FIRST-TIME voters grilled Basildon and Billericay’s election candidates during the last Echo hustings event of the General Election campaign.

More than 100 sixth-form students were among the audience at Billericay School, who sat watching three potential MPs vying for their votes.

Conservative John Baron, Labour’s Gavin Callaghan and Ukip’s George Konstantinidis answered questions on topics including immigration, tuition fees and building homes on the green belt.

Liberal Democrat candidate Martin Thompson, whose registered address is near London’s Marylebone station, was not present at the meeting.

The hustings, which was jointly organised with Churches Together, was introduced by the Rev Paul Carr and chaired by Father Dominic Howarth.

Questions were submitted for the candidates in advance - submitted by both students and members of the public who attended the debate.

Fiona Smith, head of sixth form at Billericay School, said: “It is the first hustings we have held at the school.

“I just think it is so important young people are engaged in democracy and they have been so enthusiastic.”

The debate started in passionate fashion, as Ukip candidate Mr Konstantinidis was the first to give his opening two-minute pitch to the audience.

He appealed to the teens listening, saying he wanted the youth to have hope, while criticising the “hand to mouth” reality of the current economic situation.

Mr Callaghan, 26, who is a Basildon borough councillor, told the students he was inspired to get involved with politics due to the “unequal” Britain created by David Cameron’s Government.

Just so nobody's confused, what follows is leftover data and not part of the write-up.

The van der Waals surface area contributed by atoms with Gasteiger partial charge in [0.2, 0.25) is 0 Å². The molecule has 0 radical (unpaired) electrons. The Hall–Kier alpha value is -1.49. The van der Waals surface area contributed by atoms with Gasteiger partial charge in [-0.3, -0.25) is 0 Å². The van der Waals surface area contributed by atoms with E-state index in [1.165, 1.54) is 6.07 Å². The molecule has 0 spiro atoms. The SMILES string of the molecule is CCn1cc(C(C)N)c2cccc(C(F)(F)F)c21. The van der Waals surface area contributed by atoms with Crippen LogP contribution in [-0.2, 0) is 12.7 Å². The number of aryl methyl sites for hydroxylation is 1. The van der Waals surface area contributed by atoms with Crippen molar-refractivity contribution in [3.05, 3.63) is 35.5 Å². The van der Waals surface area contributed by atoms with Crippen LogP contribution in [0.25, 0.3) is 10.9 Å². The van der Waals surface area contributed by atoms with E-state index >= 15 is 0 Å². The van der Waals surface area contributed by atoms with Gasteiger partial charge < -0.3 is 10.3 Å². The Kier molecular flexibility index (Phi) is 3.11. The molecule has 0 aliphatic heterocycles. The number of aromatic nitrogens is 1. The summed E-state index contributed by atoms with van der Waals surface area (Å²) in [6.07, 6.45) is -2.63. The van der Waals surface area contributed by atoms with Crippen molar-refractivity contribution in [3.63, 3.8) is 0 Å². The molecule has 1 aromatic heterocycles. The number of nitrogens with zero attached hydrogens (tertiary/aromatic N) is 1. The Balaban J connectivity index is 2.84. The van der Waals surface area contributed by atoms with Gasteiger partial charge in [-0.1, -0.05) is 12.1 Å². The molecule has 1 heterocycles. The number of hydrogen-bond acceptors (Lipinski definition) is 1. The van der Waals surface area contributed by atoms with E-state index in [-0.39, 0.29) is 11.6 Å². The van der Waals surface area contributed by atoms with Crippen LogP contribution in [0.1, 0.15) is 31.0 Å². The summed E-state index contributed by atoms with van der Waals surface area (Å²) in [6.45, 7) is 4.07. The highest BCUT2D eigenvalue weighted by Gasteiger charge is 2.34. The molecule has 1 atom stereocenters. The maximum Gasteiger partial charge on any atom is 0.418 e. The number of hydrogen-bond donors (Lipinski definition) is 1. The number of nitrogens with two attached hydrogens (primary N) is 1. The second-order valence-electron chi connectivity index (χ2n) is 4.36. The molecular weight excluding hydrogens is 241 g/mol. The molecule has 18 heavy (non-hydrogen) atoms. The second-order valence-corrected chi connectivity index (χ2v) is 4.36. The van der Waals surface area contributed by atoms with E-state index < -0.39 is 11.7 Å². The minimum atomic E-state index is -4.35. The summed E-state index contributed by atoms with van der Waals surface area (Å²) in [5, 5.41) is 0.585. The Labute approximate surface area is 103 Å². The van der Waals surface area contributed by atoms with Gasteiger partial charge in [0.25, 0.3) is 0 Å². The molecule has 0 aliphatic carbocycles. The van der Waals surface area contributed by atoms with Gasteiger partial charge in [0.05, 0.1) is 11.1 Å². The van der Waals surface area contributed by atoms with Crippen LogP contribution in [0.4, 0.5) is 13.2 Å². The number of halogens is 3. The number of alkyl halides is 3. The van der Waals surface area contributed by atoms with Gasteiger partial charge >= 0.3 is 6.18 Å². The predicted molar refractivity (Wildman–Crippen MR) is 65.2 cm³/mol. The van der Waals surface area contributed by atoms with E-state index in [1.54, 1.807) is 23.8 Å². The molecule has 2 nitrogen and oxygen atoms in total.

Tory Mr Baron, who was first elected to Parliament in 2001, stressed the importance of an MP serving his constituents first, but also pointed to his party’s effective action to tackle unemployment, particularly among young people.

The debate moved to immigration and the European Union, and there was laughter among the audience as the Labour candidate responded to his Ukip opponent’s calls for a tougher points-based immigration system.

Referring to Greek-born Mr Konstantinidis, Mr Callaghan said: “I think immigration is a good thing. I like George - I think it's good he's here."

Both the Tory and Ukip candidates backed the idea of a referendum on EU membership, while Mr Callaghan said the country had bigger priorities and did not believe the estimated £100million cost of holding the vote was worthwhile.


James Tyrrell, 18, of Billericay, said: “I thought they helped us all understand who we want to vote for.
“It helped clear certain things up, because when I’ve watched the debates on TV there were certain things I didn’t understand.
“I now understand what each of them stand for.”

Aiysha Khan, 18, of Wickford, said: “This really helped me understand more about what all the candidates and parties really mean.
“It was good to learn what they all thought about issues like the European Union and student fees, because they are important to me.”

Sunaina Bhoghun, 18, of Basildon, said: “I am hoping to go to university so I was glad they discussed tuition fees during the debate.
“I have definitely got a clearer view than I had before as a result of listening to them all speaking here.”

Ajab Durrani, 18, of Billericay, said: “I came not knowing who to vote for, but they made their points really clearly.
“They all made their positions on immigration pretty clear, which was really useful for me.”